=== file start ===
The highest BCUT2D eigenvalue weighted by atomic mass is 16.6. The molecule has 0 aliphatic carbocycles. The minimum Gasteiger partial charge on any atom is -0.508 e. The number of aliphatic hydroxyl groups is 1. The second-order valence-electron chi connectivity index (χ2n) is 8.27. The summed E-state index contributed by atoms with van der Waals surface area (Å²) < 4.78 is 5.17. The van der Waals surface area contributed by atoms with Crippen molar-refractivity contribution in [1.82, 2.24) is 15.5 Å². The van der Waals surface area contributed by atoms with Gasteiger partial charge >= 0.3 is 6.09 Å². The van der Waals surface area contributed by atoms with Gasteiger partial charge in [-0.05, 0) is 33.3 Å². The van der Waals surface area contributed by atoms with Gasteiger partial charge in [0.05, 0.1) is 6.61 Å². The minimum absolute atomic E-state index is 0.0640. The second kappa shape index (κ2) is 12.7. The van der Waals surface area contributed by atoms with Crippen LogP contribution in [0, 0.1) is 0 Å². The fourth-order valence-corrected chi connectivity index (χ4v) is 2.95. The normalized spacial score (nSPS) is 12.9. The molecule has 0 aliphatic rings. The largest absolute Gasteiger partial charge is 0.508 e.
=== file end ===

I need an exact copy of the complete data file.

The highest BCUT2D eigenvalue weighted by atomic mass is 16.6. The molecule has 0 aliphatic carbocycles. The minimum Gasteiger partial charge on any atom is -0.508 e. The number of aliphatic hydroxyl groups is 1. The second-order valence-electron chi connectivity index (χ2n) is 8.27. The summed E-state index contributed by atoms with van der Waals surface area (Å²) < 4.78 is 5.17. The van der Waals surface area contributed by atoms with Crippen molar-refractivity contribution in [1.82, 2.24) is 15.5 Å². The van der Waals surface area contributed by atoms with Gasteiger partial charge >= 0.3 is 6.09 Å². The van der Waals surface area contributed by atoms with Gasteiger partial charge in [-0.05, 0) is 33.3 Å². The van der Waals surface area contributed by atoms with Gasteiger partial charge in [0.05, 0.1) is 6.61 Å². The minimum absolute atomic E-state index is 0.0640. The second kappa shape index (κ2) is 12.7. The van der Waals surface area contributed by atoms with Crippen LogP contribution in [0, 0.1) is 0 Å². The fourth-order valence-corrected chi connectivity index (χ4v) is 2.95. The normalized spacial score (nSPS) is 12.9. The molecule has 0 aliphatic rings. The largest absolute Gasteiger partial charge is 0.508 e.